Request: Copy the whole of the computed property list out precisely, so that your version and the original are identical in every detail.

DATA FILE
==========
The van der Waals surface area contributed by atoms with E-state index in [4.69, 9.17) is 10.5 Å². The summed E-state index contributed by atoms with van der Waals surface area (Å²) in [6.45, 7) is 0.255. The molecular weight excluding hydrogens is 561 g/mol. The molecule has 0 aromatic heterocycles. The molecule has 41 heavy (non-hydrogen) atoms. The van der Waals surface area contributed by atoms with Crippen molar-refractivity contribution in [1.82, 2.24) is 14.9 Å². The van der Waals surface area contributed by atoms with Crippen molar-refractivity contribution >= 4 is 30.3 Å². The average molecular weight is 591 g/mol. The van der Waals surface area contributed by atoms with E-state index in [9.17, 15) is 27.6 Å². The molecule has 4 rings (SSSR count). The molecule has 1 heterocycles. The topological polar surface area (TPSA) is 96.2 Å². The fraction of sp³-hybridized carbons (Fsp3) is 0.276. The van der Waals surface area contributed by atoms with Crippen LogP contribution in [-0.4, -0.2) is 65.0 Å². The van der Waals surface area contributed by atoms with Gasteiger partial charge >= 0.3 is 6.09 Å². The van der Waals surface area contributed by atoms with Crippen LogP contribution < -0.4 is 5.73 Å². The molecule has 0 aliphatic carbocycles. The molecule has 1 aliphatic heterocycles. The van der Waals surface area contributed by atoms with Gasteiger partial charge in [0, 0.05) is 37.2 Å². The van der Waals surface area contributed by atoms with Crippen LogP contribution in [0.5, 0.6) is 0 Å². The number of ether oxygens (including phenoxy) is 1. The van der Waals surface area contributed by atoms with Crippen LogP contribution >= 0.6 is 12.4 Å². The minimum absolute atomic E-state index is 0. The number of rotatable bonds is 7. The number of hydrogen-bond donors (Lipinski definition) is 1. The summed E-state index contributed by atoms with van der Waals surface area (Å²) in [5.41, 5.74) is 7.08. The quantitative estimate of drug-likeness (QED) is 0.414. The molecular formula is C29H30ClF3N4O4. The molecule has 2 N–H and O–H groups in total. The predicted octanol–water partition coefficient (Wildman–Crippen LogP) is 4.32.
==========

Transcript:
The van der Waals surface area contributed by atoms with E-state index in [4.69, 9.17) is 10.5 Å². The summed E-state index contributed by atoms with van der Waals surface area (Å²) in [6.45, 7) is 0.255. The molecular weight excluding hydrogens is 561 g/mol. The molecule has 0 aromatic heterocycles. The molecule has 41 heavy (non-hydrogen) atoms. The van der Waals surface area contributed by atoms with Crippen molar-refractivity contribution in [1.82, 2.24) is 14.9 Å². The van der Waals surface area contributed by atoms with Crippen molar-refractivity contribution >= 4 is 30.3 Å². The average molecular weight is 591 g/mol. The van der Waals surface area contributed by atoms with E-state index in [9.17, 15) is 27.6 Å². The molecule has 4 rings (SSSR count). The molecule has 1 heterocycles. The topological polar surface area (TPSA) is 96.2 Å². The fraction of sp³-hybridized carbons (Fsp3) is 0.276. The van der Waals surface area contributed by atoms with Crippen LogP contribution in [-0.4, -0.2) is 65.0 Å². The van der Waals surface area contributed by atoms with Gasteiger partial charge >= 0.3 is 6.09 Å². The van der Waals surface area contributed by atoms with Crippen LogP contribution < -0.4 is 5.73 Å². The molecule has 0 aliphatic carbocycles. The molecule has 1 aliphatic heterocycles. The van der Waals surface area contributed by atoms with Gasteiger partial charge in [0, 0.05) is 37.2 Å². The van der Waals surface area contributed by atoms with Crippen LogP contribution in [0.5, 0.6) is 0 Å². The number of ether oxygens (including phenoxy) is 1. The van der Waals surface area contributed by atoms with Crippen LogP contribution >= 0.6 is 12.4 Å². The minimum absolute atomic E-state index is 0. The number of rotatable bonds is 7. The number of hydrogen-bond donors (Lipinski definition) is 1. The summed E-state index contributed by atoms with van der Waals surface area (Å²) in [5.41, 5.74) is 7.08. The quantitative estimate of drug-likeness (QED) is 0.414. The molecular formula is C29H30ClF3N4O4. The molecule has 2 N–H and O–H groups in total. The predicted octanol–water partition coefficient (Wildman–Crippen LogP) is 4.32.